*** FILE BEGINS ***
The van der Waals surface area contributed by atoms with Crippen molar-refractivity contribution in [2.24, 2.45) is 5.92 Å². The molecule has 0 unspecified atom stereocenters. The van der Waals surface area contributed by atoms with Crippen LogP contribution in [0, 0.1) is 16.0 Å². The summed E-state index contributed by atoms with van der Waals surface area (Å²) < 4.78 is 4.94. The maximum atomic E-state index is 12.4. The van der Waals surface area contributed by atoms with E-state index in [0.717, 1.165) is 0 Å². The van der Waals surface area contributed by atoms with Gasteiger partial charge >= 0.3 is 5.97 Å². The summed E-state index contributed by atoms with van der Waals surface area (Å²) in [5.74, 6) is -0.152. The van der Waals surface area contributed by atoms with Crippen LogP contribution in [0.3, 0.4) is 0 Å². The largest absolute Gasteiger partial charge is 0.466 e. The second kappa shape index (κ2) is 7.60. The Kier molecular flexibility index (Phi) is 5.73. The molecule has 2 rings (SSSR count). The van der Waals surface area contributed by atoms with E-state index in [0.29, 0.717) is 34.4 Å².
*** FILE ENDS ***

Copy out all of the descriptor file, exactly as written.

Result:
The van der Waals surface area contributed by atoms with Crippen molar-refractivity contribution in [2.24, 2.45) is 5.92 Å². The molecule has 0 unspecified atom stereocenters. The van der Waals surface area contributed by atoms with Crippen LogP contribution in [0, 0.1) is 16.0 Å². The summed E-state index contributed by atoms with van der Waals surface area (Å²) < 4.78 is 4.94. The maximum atomic E-state index is 12.4. The van der Waals surface area contributed by atoms with E-state index in [0.717, 1.165) is 0 Å². The van der Waals surface area contributed by atoms with Gasteiger partial charge >= 0.3 is 5.97 Å². The summed E-state index contributed by atoms with van der Waals surface area (Å²) in [5.74, 6) is -0.152. The van der Waals surface area contributed by atoms with Crippen LogP contribution in [0.3, 0.4) is 0 Å². The largest absolute Gasteiger partial charge is 0.466 e. The second kappa shape index (κ2) is 7.60. The Kier molecular flexibility index (Phi) is 5.73. The molecule has 2 rings (SSSR count). The van der Waals surface area contributed by atoms with E-state index in [0.29, 0.717) is 34.4 Å².